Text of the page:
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How To Build An Automotive Chip

Changing standards, stringent requirements and a mix of expertise make this a tough market to crack.

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The introduction of advanced electronics into automotive design is causing massive disruption in a supply chain that, until very recently, hummed along like a finely tuned sports car.

The rapid push toward autonomous driving has changed everything. This year, Level 3 autonomy will begin hitting the streets, and behind the scenes, work is underway to design SoCs for Level 4. But how these chips get built, by whom, and using what IP isn’t always so obvious.

In the past, the automotive supply chain was simple to explain. OEMs purchased systems and modules from Tier 1 suppliers. From there, Tier 1 suppliers procured semiconductors from chip companies. And for decades, very little changed.

“Everyone in the food chain knew exactly what the design requirements were and the limitations of the available technology,” said Tom Wong, director of marketing, design IP at Cadence. “Automotive quality and reliability are well-known amongst the incumbents. Nowadays, it’s a different situation due to the rapid change in requirements to support applications like in-vehicle-infotainment, wireless connectivity, various forms of ADAS and ML/AI SoCs that provide the computational needs of image processing, object detection and recognition, sensor fusion, etc. We are witnessing OEMs building out SoC design teams, or outsourcing to ASIC design services, or procuring semiconductor IP directly from IP vendors including CPUs, GPUs and DSP cores as well as security solutions.”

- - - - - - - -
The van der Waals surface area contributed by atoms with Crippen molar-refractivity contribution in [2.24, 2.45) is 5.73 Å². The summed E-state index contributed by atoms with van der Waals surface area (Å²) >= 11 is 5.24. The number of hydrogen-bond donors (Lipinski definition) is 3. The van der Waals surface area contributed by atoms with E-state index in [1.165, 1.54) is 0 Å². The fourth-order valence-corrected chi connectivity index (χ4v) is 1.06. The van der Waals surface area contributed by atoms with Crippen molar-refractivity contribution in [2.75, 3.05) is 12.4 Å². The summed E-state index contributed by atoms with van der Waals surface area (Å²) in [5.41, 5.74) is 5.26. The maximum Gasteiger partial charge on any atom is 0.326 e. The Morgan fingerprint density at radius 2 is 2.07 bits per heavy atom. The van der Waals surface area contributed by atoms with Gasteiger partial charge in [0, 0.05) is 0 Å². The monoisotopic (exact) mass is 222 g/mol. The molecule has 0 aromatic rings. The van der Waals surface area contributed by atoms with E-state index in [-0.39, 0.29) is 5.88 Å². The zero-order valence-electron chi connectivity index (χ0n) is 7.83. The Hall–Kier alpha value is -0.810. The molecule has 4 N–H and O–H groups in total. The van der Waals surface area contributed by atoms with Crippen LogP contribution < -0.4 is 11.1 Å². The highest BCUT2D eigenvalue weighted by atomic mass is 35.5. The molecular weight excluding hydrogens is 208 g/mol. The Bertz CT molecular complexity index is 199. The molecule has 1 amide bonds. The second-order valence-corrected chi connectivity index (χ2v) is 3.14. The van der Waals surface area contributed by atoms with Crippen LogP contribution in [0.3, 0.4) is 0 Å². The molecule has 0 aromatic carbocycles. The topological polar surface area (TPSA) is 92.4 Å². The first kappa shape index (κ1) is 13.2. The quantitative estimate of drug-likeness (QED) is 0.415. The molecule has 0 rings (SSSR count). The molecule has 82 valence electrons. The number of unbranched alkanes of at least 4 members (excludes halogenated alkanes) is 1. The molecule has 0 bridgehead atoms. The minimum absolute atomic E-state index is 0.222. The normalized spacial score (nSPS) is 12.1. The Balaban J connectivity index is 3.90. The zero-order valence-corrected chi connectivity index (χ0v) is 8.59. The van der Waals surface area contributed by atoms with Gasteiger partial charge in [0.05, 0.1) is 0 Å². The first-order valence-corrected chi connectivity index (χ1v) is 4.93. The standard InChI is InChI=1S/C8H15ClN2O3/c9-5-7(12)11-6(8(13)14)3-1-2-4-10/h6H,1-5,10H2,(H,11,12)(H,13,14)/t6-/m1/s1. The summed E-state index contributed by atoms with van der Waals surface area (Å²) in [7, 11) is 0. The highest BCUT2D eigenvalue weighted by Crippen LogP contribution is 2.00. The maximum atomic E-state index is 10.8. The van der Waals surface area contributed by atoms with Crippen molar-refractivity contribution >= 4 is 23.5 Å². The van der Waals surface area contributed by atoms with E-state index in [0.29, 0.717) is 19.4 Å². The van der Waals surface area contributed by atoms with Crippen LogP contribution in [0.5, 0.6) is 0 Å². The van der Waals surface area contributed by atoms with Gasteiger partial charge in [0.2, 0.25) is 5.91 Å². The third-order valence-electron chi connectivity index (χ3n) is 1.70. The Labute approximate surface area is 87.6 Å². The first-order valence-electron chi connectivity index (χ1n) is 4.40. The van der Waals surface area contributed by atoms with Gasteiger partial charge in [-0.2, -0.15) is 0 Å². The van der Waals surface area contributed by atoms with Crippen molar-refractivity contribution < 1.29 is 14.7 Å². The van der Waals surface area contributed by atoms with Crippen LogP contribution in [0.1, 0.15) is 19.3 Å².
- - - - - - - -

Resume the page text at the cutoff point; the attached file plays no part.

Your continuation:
Along with those changes, new players have emerged. And all of them are struggling to gain their footing in a century-old industry that is undergoing some radical changes.

“There’s everything from startups to century-old OEMs thinking about doing their own IP and/or their own SoCs to go with that,” said David Fritz, senior autonomous vehicle SoC leader at Mentor, a Siemens Business. “We see the whole gamut. We see companies that are extremely naive about the complexity, all the way to OEMs who are still thinking that the technology as it was last time they tried this back in 1982.”

Add to that a wide range of approaches to technology, and a spectrum of sophistication. Some startups come from the chip world and are using Agile methodologies to develop IP and UVM to verify it. Others are struggling to add electronics expertise, but have a deep understanding of automotive manufacturing.

For the traditional automotive supply chain, decomposing vehicles into little problems that are easy to solve used to be standard operating procedure. But that approach is rapidly running out of gas. “When you take an automobile and decompose it down in the brake controllers and engine controllers, and that sort of thing—that methodology works,” Fritz said. “But when you start throwing in ADAS functionality, autonomous vehicle functionality, AI inferencing after machine learning, that whole paradigm breaks down.”